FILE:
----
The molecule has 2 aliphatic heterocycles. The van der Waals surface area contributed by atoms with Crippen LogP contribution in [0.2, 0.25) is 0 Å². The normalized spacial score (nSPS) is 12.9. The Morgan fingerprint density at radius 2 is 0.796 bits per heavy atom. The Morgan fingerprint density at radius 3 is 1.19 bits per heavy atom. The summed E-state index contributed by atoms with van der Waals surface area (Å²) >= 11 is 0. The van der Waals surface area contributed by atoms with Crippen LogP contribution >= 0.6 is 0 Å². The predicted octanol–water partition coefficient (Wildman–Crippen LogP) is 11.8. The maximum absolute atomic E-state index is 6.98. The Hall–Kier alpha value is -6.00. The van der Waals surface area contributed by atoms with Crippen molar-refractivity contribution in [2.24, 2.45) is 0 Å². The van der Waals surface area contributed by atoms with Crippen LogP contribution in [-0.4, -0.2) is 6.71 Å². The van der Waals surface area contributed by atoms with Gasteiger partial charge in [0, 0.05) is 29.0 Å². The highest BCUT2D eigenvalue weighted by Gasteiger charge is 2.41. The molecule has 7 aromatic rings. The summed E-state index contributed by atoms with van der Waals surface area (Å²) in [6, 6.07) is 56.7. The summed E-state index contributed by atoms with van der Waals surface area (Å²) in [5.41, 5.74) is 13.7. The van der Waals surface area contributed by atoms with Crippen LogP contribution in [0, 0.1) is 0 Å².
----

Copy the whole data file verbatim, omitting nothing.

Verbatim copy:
The molecule has 2 aliphatic heterocycles. The van der Waals surface area contributed by atoms with Crippen LogP contribution in [0.2, 0.25) is 0 Å². The normalized spacial score (nSPS) is 12.9. The Morgan fingerprint density at radius 2 is 0.796 bits per heavy atom. The Morgan fingerprint density at radius 3 is 1.19 bits per heavy atom. The summed E-state index contributed by atoms with van der Waals surface area (Å²) >= 11 is 0. The van der Waals surface area contributed by atoms with Crippen LogP contribution >= 0.6 is 0 Å². The predicted octanol–water partition coefficient (Wildman–Crippen LogP) is 11.8. The maximum absolute atomic E-state index is 6.98. The Hall–Kier alpha value is -6.00. The van der Waals surface area contributed by atoms with Crippen molar-refractivity contribution in [2.24, 2.45) is 0 Å². The van der Waals surface area contributed by atoms with Crippen LogP contribution in [-0.4, -0.2) is 6.71 Å². The van der Waals surface area contributed by atoms with Gasteiger partial charge in [0, 0.05) is 29.0 Å². The highest BCUT2D eigenvalue weighted by Gasteiger charge is 2.41. The molecule has 7 aromatic rings. The summed E-state index contributed by atoms with van der Waals surface area (Å²) in [6, 6.07) is 56.7. The summed E-state index contributed by atoms with van der Waals surface area (Å²) in [5.41, 5.74) is 13.7. The van der Waals surface area contributed by atoms with Crippen LogP contribution in [0, 0.1) is 0 Å².